- Annapurna circuit trek: There are loads of different treks to do but this is definitely one of the best. Before you leave Kathmandu make sure to go to ‘Shona’s Alpine Rental’ on Jyotha road near Thamel Chowk. It is run by a British climber and he has barrels of practical advice on pretty much all treks in Nepal. He can sell and rent trekking gear. Make sure you have a down sleeping bag. He can offer more up to date advice on the rest of the equipment than I can. Before you leave Kathmandu you must also arrange your TIMS card and pay a fee to protect the National Park’s natural beauty. You can easily do this yourself, do not pay a middle man, at the Tourist Service Center in Kathmandu. It is a twenty minute walk from Thamel, make sure to bring plenty of passport pictures. I do not recommend hiring a guide or porter, unless you are particularly unfit, for the Annapurna circuit trek. Any guesthouse in Kathmandu will happily store any gear you don’t want to carry whilst trekking, this is almost always a free service. The trek starts in Besai Sahar and officially finishes in Naya pul. The new road has ruined part of the trek though and I recommend finishing in Jomsom. Bank 14 days so you have a couple of acclimatization days in Manang. The trek itself can be pretty arduous so try to acclimatize. When in Manang check out the awesome day treks and the little cinemas. Before you trek make sure you have stocked up on chocolate, snacks and any clothing you need – you can buy stuff on the way but it will cost triple what it costs in Kathmandu. You can get free accommodation everywhere if you ask around and promise to eat your meals at that guesthouse although this may only apply during the quieter months of March and September. Ask around before you choose which Nepal backpacking trek to go for. Find out more about the Annapurna Circuit Trek here.
- Pokhara: Chill out here for a well deserved rest period after trekking. Great places to hang out, drink and socialise are Silk Road and The Busy Bee (even though it is pricey and the staff rude). The food and staff here are both excellent. There are plenty of cafes for breakfast. It is well worth hiring a boat and messing around on the lake. The Gurkha museum is also well worth a visit – tip the elderly soldier who runs the door. You can arrange paragliding from Pokhara as well as rafting and canyoning trips – ‘Adrenaline Rush Nepal’ have an office here. Many travelers end up spending weeks in Pokhara and it is often described as ‘Goa in the mountains’.
- There is one hostel in Pokhara called “Phat Kath” which has cool staff, a decent bar and a lovely re-used wood decor scheme. Other than this there are plenty of guesthouses around Lakeside so feel free to look around and have a barter.
- Bandipur: Directly next to the popular ‘Bandipur Guest House’ is a quieter guesthouse with very cheap rooms, 300RS for a triple. It is run by a lovely elderly women and serves great food. Spend a few days here happily soaking in the ambiance, going for walks in the hills and visiting the biggest cave in Asia – bring a torch. From Bandipur you can head back to Kathmandu where you can arrange another trek or head onwards to Chitwan National Park for Elephant trekking.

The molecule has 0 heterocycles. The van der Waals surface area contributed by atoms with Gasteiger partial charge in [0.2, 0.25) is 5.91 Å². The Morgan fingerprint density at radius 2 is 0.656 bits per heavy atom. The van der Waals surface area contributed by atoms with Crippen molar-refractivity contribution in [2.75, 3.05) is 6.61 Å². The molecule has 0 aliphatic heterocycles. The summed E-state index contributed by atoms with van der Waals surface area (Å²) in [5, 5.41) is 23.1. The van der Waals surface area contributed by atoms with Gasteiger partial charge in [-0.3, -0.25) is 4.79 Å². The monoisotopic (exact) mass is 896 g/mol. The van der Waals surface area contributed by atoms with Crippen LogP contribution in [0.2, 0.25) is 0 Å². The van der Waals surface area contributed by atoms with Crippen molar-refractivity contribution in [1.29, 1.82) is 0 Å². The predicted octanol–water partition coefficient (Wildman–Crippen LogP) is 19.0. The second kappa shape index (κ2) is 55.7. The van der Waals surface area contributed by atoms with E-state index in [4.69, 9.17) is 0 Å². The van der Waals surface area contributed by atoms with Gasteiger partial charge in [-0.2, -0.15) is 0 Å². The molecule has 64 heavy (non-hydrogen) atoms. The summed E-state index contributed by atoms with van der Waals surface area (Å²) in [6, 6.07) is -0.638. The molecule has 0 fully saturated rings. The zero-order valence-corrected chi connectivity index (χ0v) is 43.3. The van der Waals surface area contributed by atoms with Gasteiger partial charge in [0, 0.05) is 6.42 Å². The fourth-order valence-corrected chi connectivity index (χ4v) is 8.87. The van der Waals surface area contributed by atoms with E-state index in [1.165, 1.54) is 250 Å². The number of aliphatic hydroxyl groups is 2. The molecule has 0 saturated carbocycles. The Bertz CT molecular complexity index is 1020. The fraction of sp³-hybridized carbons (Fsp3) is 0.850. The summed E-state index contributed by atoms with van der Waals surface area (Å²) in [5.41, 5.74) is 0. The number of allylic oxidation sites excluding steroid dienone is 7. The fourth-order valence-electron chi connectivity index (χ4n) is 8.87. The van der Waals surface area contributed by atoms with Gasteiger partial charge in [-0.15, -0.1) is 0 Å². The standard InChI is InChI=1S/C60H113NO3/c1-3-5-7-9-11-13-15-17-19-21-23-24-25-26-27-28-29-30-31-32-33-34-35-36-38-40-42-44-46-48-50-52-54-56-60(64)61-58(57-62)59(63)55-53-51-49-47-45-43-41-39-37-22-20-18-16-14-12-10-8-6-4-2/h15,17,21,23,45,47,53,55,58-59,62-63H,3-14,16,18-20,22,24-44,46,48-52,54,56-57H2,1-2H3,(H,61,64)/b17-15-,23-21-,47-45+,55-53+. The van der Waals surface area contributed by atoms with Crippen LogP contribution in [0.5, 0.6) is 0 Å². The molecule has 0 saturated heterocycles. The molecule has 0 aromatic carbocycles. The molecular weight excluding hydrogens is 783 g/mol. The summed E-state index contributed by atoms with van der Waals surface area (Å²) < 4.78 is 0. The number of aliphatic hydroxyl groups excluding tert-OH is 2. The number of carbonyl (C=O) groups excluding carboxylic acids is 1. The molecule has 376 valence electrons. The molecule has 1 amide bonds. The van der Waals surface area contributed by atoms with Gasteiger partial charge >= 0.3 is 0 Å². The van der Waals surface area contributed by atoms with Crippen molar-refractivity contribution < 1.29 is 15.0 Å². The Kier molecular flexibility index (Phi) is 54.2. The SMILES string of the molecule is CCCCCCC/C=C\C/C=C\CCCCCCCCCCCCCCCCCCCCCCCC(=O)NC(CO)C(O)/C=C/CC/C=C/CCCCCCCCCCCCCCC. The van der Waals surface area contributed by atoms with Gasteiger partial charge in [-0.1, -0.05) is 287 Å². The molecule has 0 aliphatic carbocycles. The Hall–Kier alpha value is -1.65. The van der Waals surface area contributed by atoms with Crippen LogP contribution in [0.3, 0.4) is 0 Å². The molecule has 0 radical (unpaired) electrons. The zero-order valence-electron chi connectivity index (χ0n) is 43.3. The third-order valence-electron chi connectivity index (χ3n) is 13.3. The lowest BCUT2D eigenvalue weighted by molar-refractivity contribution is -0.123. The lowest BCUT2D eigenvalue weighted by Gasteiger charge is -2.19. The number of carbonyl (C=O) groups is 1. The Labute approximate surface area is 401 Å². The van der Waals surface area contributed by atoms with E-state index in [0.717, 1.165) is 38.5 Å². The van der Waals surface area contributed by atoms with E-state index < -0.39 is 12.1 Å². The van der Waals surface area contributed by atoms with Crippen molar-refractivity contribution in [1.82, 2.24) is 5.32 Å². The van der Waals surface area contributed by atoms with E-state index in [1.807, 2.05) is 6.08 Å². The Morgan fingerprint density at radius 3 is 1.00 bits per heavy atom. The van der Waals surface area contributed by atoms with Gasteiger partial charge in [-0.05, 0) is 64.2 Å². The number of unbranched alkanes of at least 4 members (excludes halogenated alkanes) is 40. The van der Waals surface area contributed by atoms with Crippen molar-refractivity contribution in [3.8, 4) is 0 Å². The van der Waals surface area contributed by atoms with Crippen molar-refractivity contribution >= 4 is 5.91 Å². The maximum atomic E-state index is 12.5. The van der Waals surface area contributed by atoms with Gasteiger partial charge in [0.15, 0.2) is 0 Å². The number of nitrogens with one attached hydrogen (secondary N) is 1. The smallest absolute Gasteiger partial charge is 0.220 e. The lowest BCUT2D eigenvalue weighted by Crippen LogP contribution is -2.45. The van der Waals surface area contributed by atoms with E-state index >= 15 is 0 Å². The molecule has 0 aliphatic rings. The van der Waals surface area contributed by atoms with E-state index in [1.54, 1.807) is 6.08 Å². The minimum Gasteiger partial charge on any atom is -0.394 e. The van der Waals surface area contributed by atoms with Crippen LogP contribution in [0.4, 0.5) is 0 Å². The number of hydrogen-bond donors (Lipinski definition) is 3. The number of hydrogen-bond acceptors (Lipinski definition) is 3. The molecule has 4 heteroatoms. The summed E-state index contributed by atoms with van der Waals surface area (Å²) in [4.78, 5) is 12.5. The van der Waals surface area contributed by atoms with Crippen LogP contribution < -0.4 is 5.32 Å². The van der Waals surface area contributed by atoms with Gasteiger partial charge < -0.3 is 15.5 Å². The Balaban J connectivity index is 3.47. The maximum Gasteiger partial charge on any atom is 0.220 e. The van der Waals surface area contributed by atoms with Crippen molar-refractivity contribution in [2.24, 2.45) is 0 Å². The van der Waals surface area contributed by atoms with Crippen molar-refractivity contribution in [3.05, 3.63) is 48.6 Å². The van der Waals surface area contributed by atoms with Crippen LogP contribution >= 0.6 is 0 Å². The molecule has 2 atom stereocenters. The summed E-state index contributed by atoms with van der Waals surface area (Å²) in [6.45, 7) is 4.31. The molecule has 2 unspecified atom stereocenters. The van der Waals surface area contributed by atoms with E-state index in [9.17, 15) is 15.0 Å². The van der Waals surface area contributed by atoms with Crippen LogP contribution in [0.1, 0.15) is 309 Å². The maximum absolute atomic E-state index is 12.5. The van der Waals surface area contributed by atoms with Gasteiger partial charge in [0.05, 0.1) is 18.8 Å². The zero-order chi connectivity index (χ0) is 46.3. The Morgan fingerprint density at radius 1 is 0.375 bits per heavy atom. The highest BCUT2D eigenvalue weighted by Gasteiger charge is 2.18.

- Chitwan: There are a number of national parks offering Safari in Nepal but this is by far the pick of them. The area is utterly stunning with a wide range of activities including tiger spotting junkets. You can either book a full package in advance from any travel agent in Pokhar or Kathmandu or you can simply get the bus from Kathmandu or Pokhara and sort it out yourself when you get here. There is no shortage of lodges and tour operators so by all means take a look around and see who offers you the best deal for bread, board and activities. It get’s very hot down here between May – September.
- Everest. Whilst scaling the worlds highest mountain remains the preserve of the super rich, a trek around Everest park can easily be arranged from Kathmandu. The case camp trek does get very popular at high season. Flights in can be arranged from Kathmandu. Whilst they are pricey it is an unforgettable and utterly knuckle whitening experience!
- At the time of writing (June 2016) the entire country is experiencing daily power cuts which come and go without any warning. Most business and guesthouses have back up generators but will be selective about what they choose to use it for. Be very clear when booking a guesthouse that you expect Wi-Fi and AC to keep on working and will be expecting a reduction in charges if it does not.
- Many restaurtns, bars and guesthouses add both a 13.5% tax and 10% service charge to bills which can inflate them by nearly 25%. Be sure to establish what charges will be applied before you check in or order and be sure to shop around as some business’ choose to waive these charges.
Backpack Nepal for free
Perhaps one of the best options for backpackers wanting to explore Nepal long-term and experience living in this truly incredible country is to get a Teaching English as a Foreign Language course online. TEFL courses open up a huge range of opportunities and you can find teaching work all over the world. To find out more about TEFL courses and how you can teach English around the world, read my in-depth report on teaching english abroad.
Even if you are only going on a short trip, you should always travel with insurance. Have fun on your Nepal backpacking adventure but please do get insurance – take it from someone who has racked up tens of thousands of bucks on an insurance claim before, you need it.
As a wise man once said, if you can’t afford travel insurance, you shouldn’t be travelling – so be sure to get your backpacker insurance sorted before you head off on a backpacking adventure! Travelling without insurance would be fucking stupid. I highly recommend World Nomads.